Lockdown fieldwork – collecting new weed specimens

Lockdown fieldwork – collecting new weed specimens

Being in lockdown in Wellington didn’t mean an end to fieldwork for some of our staff. Botany Curator Leon Perrie and Researcher Lara Shepherd – who are in the same bubble – used their lockdown walks to collect roadside weeds for our herbarium. But what did they find within only a short walk from home?

Why collect weeds?

Aotearoa New Zealand is a very weedy country with more naturalised plant species than natives. New plant species continue to ‘escape’ cultivation every year to become weeds, and many existing weeds are expanding their ranges. Determining the distribution of weed species is required for their effective management and key to understanding how they are spreading.

This slideshow requires JavaScript.

What weeds to collect?

Te Papa’s plant collection strategy includes collecting one specimen of every wild plant species (native and weedy) from within Wellington.

VUW botany student Joe Dillon has also been collecting plant specimens for our herbarium. Joe has set up a project on the citizen science website iNaturalist that lists all the iNaturalist plant records for Wellington which do not have specimens in our herbarium. The hundreds of weeds on this list were the targets of our walks.

A man wearing a black and white face mask and a black beanie holding a leafy bamboo stalk
Leon collecting a specimen of arrow bamboo (Pseudosasa japonica) for Te Papa’s herbarium. Photo by Lara Shepherd

How did we do?

Surprisingly well! Despite our collecting being restricted to roadside areas near our house, we managed to collect 36 specimens of weeds. Two of our collections were of particular interest.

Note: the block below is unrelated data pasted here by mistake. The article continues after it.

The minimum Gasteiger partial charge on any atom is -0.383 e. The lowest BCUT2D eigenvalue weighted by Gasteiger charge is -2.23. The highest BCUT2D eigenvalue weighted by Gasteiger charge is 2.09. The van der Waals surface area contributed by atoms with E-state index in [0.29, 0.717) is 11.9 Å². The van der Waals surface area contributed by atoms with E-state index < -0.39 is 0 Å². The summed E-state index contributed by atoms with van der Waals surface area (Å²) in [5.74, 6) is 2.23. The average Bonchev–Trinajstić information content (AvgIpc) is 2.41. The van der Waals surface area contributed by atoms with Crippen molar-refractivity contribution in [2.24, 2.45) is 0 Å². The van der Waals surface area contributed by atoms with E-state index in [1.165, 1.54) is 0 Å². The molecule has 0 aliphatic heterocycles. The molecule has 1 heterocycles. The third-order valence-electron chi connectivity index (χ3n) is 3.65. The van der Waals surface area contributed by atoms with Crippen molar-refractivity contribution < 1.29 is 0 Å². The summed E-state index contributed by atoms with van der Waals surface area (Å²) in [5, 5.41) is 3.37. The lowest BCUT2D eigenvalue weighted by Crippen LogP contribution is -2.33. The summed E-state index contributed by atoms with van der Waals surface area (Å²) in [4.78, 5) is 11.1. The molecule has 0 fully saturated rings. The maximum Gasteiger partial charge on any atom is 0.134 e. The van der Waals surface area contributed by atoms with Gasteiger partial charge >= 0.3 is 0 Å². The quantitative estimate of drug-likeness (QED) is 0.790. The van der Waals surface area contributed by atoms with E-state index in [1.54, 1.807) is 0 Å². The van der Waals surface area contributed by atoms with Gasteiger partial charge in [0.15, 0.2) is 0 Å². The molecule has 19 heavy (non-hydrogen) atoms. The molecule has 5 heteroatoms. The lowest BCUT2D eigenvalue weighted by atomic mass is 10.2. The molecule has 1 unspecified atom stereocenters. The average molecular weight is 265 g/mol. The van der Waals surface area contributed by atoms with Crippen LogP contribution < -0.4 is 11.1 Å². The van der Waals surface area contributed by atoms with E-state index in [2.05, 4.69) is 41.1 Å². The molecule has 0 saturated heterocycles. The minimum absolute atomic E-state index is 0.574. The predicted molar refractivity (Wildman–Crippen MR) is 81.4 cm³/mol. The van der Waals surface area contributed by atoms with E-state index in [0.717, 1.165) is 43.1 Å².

Corn spurge has not been previously recorded from Wellington (either by herbarium specimens or on iNaturalist) and there were no specimens at all of this species in our herbarium.

This slideshow requires JavaScript.

We also made the first collection for the herbarium of the bicolour cobra lily.

The specimens have been pressed and carefully dried in our sunroom during the day and in front of the heater in the evening. Their collection details have been entered into Te Papa’s collections database, as it is accessible remotely.

Three stacks of tied-up flat cardboard on a laundry rack in front of a window over looking the harbour.
Weed specimens drying in plant presses. The lack of sunshine during lockdown didn’t help with the drying! Photo by Lara Shepherd

Before these new specimens are brought into the herbarium, they will be frozen for 10 days to kill any hitchhiking herbivorous insects that might damage the dried plants already in the collection. Once through this quarantine, the new specimens will be mounted on card and imaged by the wonderful team of Botany volunteers, before being filed away into the collection.

A stack of flat A4 sheets of paper and cardboard bound together with strops sitting in front of a gas heater.
The plant presses got the prime spot by the heater during lockdown. Photo by Lara Shepherd

Thank you to the iNaturalist community in Wellington – your observations made finding these weeds much easier.

1 Comment

  1. Great article. It’s important that we keep building a specimen record of the continuing expansion of weeds in to wild NZ. I like that your plant presses get priority access to your heater. 🙂

Leave a Reply

Your email address will not be published. Required fields are marked *